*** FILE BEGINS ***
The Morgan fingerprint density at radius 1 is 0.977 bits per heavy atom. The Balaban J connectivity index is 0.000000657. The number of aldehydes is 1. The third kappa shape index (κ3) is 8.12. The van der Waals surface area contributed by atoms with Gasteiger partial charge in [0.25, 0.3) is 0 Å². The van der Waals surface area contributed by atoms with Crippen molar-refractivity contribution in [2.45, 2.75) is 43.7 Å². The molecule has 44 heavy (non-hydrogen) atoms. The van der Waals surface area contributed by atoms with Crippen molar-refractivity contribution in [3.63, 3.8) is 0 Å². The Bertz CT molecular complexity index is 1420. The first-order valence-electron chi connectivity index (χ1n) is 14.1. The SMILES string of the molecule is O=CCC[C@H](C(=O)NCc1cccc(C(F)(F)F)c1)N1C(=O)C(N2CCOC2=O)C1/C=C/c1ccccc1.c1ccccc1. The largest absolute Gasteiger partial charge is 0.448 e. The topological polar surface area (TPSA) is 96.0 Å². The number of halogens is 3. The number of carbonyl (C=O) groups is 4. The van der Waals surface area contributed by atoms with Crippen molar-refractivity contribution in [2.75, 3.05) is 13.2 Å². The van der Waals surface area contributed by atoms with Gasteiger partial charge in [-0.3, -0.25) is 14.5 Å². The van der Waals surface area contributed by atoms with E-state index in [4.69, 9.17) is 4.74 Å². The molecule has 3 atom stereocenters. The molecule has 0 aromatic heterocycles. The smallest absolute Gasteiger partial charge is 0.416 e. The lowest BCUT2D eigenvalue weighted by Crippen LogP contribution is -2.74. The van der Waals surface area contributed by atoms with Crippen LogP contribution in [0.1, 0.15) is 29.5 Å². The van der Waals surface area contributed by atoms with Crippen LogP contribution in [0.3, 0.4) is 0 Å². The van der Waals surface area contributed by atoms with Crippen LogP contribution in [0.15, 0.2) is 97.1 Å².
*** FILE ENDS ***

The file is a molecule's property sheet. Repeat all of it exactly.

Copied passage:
The Morgan fingerprint density at radius 1 is 0.977 bits per heavy atom. The Balaban J connectivity index is 0.000000657. The number of aldehydes is 1. The third kappa shape index (κ3) is 8.12. The van der Waals surface area contributed by atoms with Gasteiger partial charge in [0.25, 0.3) is 0 Å². The van der Waals surface area contributed by atoms with Crippen molar-refractivity contribution in [2.45, 2.75) is 43.7 Å². The molecule has 44 heavy (non-hydrogen) atoms. The van der Waals surface area contributed by atoms with Crippen molar-refractivity contribution in [3.63, 3.8) is 0 Å². The Bertz CT molecular complexity index is 1420. The first-order valence-electron chi connectivity index (χ1n) is 14.1. The SMILES string of the molecule is O=CCC[C@H](C(=O)NCc1cccc(C(F)(F)F)c1)N1C(=O)C(N2CCOC2=O)C1/C=C/c1ccccc1.c1ccccc1. The largest absolute Gasteiger partial charge is 0.448 e. The topological polar surface area (TPSA) is 96.0 Å². The number of halogens is 3. The number of carbonyl (C=O) groups is 4. The van der Waals surface area contributed by atoms with Crippen molar-refractivity contribution in [2.75, 3.05) is 13.2 Å². The van der Waals surface area contributed by atoms with Gasteiger partial charge in [-0.3, -0.25) is 14.5 Å². The van der Waals surface area contributed by atoms with E-state index in [4.69, 9.17) is 4.74 Å². The molecule has 3 atom stereocenters. The molecule has 0 aromatic heterocycles. The smallest absolute Gasteiger partial charge is 0.416 e. The lowest BCUT2D eigenvalue weighted by Crippen LogP contribution is -2.74. The van der Waals surface area contributed by atoms with Crippen LogP contribution in [0.1, 0.15) is 29.5 Å². The van der Waals surface area contributed by atoms with Crippen LogP contribution in [0.3, 0.4) is 0 Å². The van der Waals surface area contributed by atoms with Crippen LogP contribution in [0.15, 0.2) is 97.1 Å².